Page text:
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We can see this attitude displayed by those critics who pounce on any story that offers audiences the least bit of joy, or the tiniest crack through which they may momentarily escape their troubles in this world. Star Wars*? “It is a space western,” they say, and therefore worthless. Stargate SG-1*? Variety’s Tony Scott said it had “…pedestrian writing, pulp-mag plotting, shopworn characters,” and “hackneyed dialogue.” My Hero Academia*? “Who pays attention to anime?” the critics sniff.

They might as well say, “Look at you shoving The Lord of the Rings* in your face while us critics plumb the depths of The Shape of Water. Yes, it bombed at the box office. That doesn’t matter. It is art, something you clearly do not appreciate.”

To which this author responds, as both a writer and a consumer of fiction: “The Lord of the Rings brings me joy, Jef. And I like joy in my life. What is more, I like bringing joy into other people’s lives. Especially if, like Fred here, they did not realize it was an option.”

Did you realize it was an option, future writers? It is. It is possible to write a story just to bring a smile to another person’s face. Not only is it possible, it is a joyous thing to tell a tale with no other point except to have fun by brightening your audience’s day. After all, who does not appreciate having the storm clouds part so a ray of sunshine can slip through?

Yes, fiction needs a moral (not necessarily a message) to function. Just look at the Planetary Anthology Series*, including the upcoming Sol Anthology*. Every writer who landed in this series had to tie their tales into the themes proffered for each planet in the collection. It is impossible to tell a story without including some kind of moral, point – or yes, message.

But most, if not all, of the writers who wrote for this series did so with the idea of making readers happy. We just wanted to have fun, and we wanted to invite all of you to join us in our dance across the page. Remember when, in Tangled*, Rapunzel starts dancing while Flynn is purchasing food for them? She is not at it long before she brings numerous bystanders into the dance with her. Within moments, she has the whole courtyard dancing and smiling with joy.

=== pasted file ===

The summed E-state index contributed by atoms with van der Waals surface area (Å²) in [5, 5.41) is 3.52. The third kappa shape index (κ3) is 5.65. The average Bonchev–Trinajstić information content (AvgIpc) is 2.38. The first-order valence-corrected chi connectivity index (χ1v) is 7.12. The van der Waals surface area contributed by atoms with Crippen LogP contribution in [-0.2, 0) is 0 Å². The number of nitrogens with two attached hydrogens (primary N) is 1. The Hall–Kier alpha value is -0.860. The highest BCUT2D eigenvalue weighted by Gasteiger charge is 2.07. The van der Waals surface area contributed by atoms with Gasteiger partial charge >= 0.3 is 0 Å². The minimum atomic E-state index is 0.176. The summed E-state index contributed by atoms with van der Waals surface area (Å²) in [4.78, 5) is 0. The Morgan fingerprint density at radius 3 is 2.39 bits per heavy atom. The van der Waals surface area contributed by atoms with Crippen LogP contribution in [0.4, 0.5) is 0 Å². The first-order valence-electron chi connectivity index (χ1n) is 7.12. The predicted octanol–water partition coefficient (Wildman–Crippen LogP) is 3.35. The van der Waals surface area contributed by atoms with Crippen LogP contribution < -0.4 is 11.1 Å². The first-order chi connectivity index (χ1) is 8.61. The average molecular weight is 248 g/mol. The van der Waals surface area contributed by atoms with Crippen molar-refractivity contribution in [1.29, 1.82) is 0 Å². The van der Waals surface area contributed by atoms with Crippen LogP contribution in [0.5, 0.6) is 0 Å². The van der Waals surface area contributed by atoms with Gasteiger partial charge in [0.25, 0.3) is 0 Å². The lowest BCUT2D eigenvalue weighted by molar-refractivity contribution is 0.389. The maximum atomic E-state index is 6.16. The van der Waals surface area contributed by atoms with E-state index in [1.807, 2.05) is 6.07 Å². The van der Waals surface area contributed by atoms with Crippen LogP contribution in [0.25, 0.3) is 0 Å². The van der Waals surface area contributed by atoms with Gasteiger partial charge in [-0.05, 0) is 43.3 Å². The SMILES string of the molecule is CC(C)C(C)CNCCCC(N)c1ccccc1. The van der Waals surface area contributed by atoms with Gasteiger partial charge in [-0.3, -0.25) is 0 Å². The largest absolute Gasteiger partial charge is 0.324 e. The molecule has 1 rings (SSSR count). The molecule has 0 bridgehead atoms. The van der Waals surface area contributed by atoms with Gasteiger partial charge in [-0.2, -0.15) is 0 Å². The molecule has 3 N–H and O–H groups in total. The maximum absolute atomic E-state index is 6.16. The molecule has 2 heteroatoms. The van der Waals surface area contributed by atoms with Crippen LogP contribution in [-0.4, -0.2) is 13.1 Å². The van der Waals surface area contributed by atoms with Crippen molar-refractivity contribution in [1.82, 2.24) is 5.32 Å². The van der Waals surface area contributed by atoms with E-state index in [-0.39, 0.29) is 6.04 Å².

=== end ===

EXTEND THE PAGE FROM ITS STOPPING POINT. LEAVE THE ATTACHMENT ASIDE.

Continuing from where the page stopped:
That is what authors ought to strive to do. No matter what type of fiction one prefers to write, whether it is a fluffy children’s book or spine-tingling horror, the idea behind it is to have fun. It is to give readers something to “experience” from the safety of their couches, or to gasp over while hiding under the covers. Real authors want to see their audiences “dance,” not beat them over the head with their “superiority.”

So if you have an idea for a fun story, do not let the Jefs in life and in the publishing business put you in Fred’s position. And while it is better to avoid Pig’s slothful habits, try to remember his point about keeping joy in your life. It is a worthwhile pearl from a less-than-exemplary swine.

#disney52 | Animation Confabulation

*These are Amazon affiliate links. When you purchase something through them, this author receives a commission from Amazon at no extra charge to you, the buyer. If you liked this article friend Caroline Furlong on Facebook or follow her here at www.carolinefurlong.wordpress.com. Her stories have been published in Cirsova’s Summer Special and Unbound III: Goodbye, Earth, while her poetry has appeared in Organic Ink, Vol. 2. She has also had stories published in Planetary Anthologies Luna and Uranus. Her latest story is available in Cirsova Magazine’s recently released Summer Issue. Order them today!

2 thoughts on ““Joy to the Fishes in the Deep Blue Sea….”

  1. Writing needs to be true.

    So, for fiction, that means it’s got to tell the truth in a way other than “the sky outside is gray, the temperature is 39*, and there’s a cold wind; it is a miserable day.” Say, “it is a beautiful day! I have a mug of mocha and a keyboard in front of me and I just figured out how to get closer to explaining a really difficult subject.”

    That “ah-HA!” moment is a form of joy in itself; for just a moment, you can manage a glimpse of understanding…..

    Liked by 3 people